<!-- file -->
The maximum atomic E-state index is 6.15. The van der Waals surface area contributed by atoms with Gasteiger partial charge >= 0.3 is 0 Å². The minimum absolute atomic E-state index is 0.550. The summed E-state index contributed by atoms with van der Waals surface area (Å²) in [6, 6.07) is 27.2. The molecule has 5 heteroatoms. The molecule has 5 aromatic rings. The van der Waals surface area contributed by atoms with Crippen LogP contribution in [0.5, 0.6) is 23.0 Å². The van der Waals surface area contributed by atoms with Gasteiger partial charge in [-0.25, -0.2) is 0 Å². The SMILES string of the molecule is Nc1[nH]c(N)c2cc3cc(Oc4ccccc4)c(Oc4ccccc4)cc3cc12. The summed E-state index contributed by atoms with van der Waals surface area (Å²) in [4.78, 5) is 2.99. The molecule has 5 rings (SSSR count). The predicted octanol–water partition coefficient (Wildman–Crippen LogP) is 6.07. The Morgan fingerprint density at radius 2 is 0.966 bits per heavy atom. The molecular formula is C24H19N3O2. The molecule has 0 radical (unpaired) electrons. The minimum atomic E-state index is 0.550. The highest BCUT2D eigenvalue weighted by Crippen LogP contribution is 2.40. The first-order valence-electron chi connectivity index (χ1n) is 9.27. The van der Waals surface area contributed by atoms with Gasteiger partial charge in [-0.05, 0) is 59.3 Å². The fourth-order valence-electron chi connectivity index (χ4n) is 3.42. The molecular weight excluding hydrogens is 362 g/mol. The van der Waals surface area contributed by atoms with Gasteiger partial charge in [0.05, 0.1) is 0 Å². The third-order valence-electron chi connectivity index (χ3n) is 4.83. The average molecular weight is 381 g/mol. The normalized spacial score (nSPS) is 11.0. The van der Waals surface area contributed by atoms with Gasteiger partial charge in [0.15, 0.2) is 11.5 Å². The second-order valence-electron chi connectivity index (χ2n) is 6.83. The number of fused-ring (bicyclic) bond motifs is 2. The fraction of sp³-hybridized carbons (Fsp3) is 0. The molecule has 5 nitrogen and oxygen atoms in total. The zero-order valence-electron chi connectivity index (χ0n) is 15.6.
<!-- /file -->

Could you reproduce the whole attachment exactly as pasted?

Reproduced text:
The maximum atomic E-state index is 6.15. The van der Waals surface area contributed by atoms with Gasteiger partial charge >= 0.3 is 0 Å². The minimum absolute atomic E-state index is 0.550. The summed E-state index contributed by atoms with van der Waals surface area (Å²) in [6, 6.07) is 27.2. The molecule has 5 heteroatoms. The molecule has 5 aromatic rings. The van der Waals surface area contributed by atoms with Crippen LogP contribution in [0.5, 0.6) is 23.0 Å². The van der Waals surface area contributed by atoms with Gasteiger partial charge in [-0.25, -0.2) is 0 Å². The SMILES string of the molecule is Nc1[nH]c(N)c2cc3cc(Oc4ccccc4)c(Oc4ccccc4)cc3cc12. The summed E-state index contributed by atoms with van der Waals surface area (Å²) in [4.78, 5) is 2.99. The molecule has 5 rings (SSSR count). The predicted octanol–water partition coefficient (Wildman–Crippen LogP) is 6.07. The Morgan fingerprint density at radius 2 is 0.966 bits per heavy atom. The molecular formula is C24H19N3O2. The molecule has 0 radical (unpaired) electrons. The minimum atomic E-state index is 0.550. The highest BCUT2D eigenvalue weighted by Crippen LogP contribution is 2.40. The first-order valence-electron chi connectivity index (χ1n) is 9.27. The van der Waals surface area contributed by atoms with Gasteiger partial charge in [-0.05, 0) is 59.3 Å². The fourth-order valence-electron chi connectivity index (χ4n) is 3.42. The molecular weight excluding hydrogens is 362 g/mol. The van der Waals surface area contributed by atoms with Gasteiger partial charge in [0.05, 0.1) is 0 Å². The third-order valence-electron chi connectivity index (χ3n) is 4.83. The average molecular weight is 381 g/mol. The normalized spacial score (nSPS) is 11.0. The van der Waals surface area contributed by atoms with Gasteiger partial charge in [0.15, 0.2) is 11.5 Å². The second-order valence-electron chi connectivity index (χ2n) is 6.83. The number of fused-ring (bicyclic) bond motifs is 2. The fraction of sp³-hybridized carbons (Fsp3) is 0. The molecule has 5 nitrogen and oxygen atoms in total. The zero-order valence-electron chi connectivity index (χ0n) is 15.6.